Wednesday, October 22, 2008

WEDNESDAY QWOTE: On Being a Faithful Citizen

One of the great traditions represented in our American democracy is that of Roman Catholic social teaching. Every four years, the US Council of Catholic Bishops prepares a statement on Christian political responsibility, or "Faithful Citizenship." This insightful essay outlines what it means for followers of Christ to be involved as wise and faithful members of society, fulfilling their civic duties as an integral element of their discipleship. (Check out the website HERE.)

Today's quote comes from this statement.
"Unfortunately, politics in our country often can be a contest of powerful interests, partisan attacks, sound bites, and media hype. The Church calls for a different kind of political engagement: one shaped by the moral convictions of well-formed consciences and focused on the dignity of every human being, the pursuit of the common good, and the protection of the weak and vulnerable. The Catholic call to faithful citizenship affirms the importance of political participation and insists that public service is a worthy vocation. As Catholics, we should be guided more by our moral convictions than by our attachment to a political party or interest group. When necessary, our participation should help transform the party to which we belong; we should not let the party transform us in such a way that we neglect or deny fundamental moral truths. We are called to bring together our principles and our political choices, our values and our votes, to help build a better world."
The statement concludes with these points:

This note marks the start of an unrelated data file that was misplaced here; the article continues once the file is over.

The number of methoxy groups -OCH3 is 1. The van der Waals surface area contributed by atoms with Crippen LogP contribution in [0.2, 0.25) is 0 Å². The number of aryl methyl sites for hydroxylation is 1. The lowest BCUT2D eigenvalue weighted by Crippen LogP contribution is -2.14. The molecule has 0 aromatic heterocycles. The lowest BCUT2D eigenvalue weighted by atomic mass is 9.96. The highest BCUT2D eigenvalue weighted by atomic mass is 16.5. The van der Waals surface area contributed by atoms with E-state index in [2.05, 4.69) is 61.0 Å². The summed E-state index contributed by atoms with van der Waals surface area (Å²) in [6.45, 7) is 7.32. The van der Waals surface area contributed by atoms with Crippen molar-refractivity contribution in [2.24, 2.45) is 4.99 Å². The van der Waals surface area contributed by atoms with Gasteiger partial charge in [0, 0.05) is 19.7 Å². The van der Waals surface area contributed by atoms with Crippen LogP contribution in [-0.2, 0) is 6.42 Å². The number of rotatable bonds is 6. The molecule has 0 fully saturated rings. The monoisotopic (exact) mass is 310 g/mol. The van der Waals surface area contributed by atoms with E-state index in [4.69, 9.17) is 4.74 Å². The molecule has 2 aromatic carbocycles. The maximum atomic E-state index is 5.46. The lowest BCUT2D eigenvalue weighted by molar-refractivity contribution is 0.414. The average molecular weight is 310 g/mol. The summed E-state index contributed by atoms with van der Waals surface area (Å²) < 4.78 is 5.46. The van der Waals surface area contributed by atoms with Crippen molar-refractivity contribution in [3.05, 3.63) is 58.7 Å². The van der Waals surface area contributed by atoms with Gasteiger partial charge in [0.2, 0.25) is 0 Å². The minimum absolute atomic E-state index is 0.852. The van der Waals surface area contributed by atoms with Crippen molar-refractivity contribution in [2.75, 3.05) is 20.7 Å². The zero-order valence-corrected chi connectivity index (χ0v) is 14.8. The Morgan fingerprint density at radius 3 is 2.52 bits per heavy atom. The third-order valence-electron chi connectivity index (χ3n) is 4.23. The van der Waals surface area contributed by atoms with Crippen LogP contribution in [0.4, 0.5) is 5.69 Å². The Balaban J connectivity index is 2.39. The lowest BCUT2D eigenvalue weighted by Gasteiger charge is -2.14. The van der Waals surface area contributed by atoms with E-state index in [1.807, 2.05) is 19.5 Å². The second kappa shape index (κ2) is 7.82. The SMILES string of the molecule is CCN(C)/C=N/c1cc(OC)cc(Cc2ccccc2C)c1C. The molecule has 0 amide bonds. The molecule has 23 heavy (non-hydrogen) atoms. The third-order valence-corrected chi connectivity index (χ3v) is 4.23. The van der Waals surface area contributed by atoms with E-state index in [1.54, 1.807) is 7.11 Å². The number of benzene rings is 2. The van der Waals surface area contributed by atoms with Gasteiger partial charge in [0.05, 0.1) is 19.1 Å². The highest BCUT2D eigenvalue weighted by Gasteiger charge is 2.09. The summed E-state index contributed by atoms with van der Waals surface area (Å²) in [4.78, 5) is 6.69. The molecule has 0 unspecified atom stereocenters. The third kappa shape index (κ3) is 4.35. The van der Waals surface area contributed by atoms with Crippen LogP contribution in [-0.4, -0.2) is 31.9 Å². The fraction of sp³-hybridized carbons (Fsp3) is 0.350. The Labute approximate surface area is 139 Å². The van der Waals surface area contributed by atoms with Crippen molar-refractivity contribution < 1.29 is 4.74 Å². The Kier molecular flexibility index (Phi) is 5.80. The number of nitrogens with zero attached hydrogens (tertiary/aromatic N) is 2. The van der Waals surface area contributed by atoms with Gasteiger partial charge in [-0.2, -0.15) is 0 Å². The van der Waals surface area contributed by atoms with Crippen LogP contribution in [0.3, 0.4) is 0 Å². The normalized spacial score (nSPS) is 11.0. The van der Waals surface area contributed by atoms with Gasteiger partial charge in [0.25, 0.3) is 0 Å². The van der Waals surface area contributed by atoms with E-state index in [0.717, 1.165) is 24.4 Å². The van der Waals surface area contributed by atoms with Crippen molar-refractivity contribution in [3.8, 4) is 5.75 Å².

• Participation in political life in light of fundamental moral principles is an essential duty for every Catholic and all people of good will.
  • The Church is involved in the political process but is not partisan.
  • The Church is engaged in the political process but should not be used.
  • The Church is principled but not ideological.
Furthermore, they call for "a renewed kind of politics":
  • Focused more on moral principles than on the latest polls.
  • Focused more on the needs of the weak than on benefits for the strong.
  • Focused more on the pursuit of the common good than on the demands of narrow interests.
May these principles and others like them inform our choices during this election season!

1 comment:

doubtisgood said...

This is a great quote for all people who strive to integrate their faith with their daily lives (though the guide is obviously more pointedly for Catholics).

My dilmena when the Catholic Church puts out something like this is that it has so many issues that it has handled so badly--that I never quite trust it. Individual Catholics--know them, love them, respect them, married into a whole family of them, worship with them---but the Catholic Church-that's a different matter.
But, I am glad you had it on your blog. I enjoy reading your posts.